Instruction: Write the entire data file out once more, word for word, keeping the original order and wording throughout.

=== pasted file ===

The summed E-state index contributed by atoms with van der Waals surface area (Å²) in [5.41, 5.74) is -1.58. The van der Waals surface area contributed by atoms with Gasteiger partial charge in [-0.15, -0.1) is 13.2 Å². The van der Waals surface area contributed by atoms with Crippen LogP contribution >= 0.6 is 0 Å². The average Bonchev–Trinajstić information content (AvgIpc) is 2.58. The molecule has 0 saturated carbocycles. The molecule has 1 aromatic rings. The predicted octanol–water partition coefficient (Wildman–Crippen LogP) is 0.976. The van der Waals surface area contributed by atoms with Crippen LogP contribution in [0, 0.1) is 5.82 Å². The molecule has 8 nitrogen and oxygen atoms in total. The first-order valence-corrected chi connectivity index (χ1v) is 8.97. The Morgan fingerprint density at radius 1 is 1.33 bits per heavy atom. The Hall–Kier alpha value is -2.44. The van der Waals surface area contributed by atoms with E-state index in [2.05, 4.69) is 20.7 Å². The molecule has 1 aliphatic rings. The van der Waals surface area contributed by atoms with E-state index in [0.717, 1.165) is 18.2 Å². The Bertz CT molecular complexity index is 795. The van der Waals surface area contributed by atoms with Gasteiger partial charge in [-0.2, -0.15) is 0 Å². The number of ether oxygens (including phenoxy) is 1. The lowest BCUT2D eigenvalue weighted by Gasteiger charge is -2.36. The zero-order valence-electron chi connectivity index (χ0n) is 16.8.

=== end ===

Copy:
The summed E-state index contributed by atoms with van der Waals surface area (Å²) in [5.41, 5.74) is -1.58. The van der Waals surface area contributed by atoms with Gasteiger partial charge in [-0.15, -0.1) is 13.2 Å². The van der Waals surface area contributed by atoms with Crippen LogP contribution >= 0.6 is 0 Å². The average Bonchev–Trinajstić information content (AvgIpc) is 2.58. The molecule has 0 saturated carbocycles. The molecule has 1 aromatic rings. The predicted octanol–water partition coefficient (Wildman–Crippen LogP) is 0.976. The van der Waals surface area contributed by atoms with Crippen LogP contribution in [0, 0.1) is 5.82 Å². The molecule has 8 nitrogen and oxygen atoms in total. The first-order valence-corrected chi connectivity index (χ1v) is 8.97. The Morgan fingerprint density at radius 1 is 1.33 bits per heavy atom. The Hall–Kier alpha value is -2.44. The van der Waals surface area contributed by atoms with E-state index in [2.05, 4.69) is 20.7 Å². The molecule has 1 aliphatic rings. The van der Waals surface area contributed by atoms with E-state index in [0.717, 1.165) is 18.2 Å². The Bertz CT molecular complexity index is 795. The van der Waals surface area contributed by atoms with Gasteiger partial charge in [-0.2, -0.15) is 0 Å². The number of ether oxygens (including phenoxy) is 1. The lowest BCUT2D eigenvalue weighted by Gasteiger charge is -2.36. The zero-order valence-electron chi connectivity index (χ0n) is 16.8.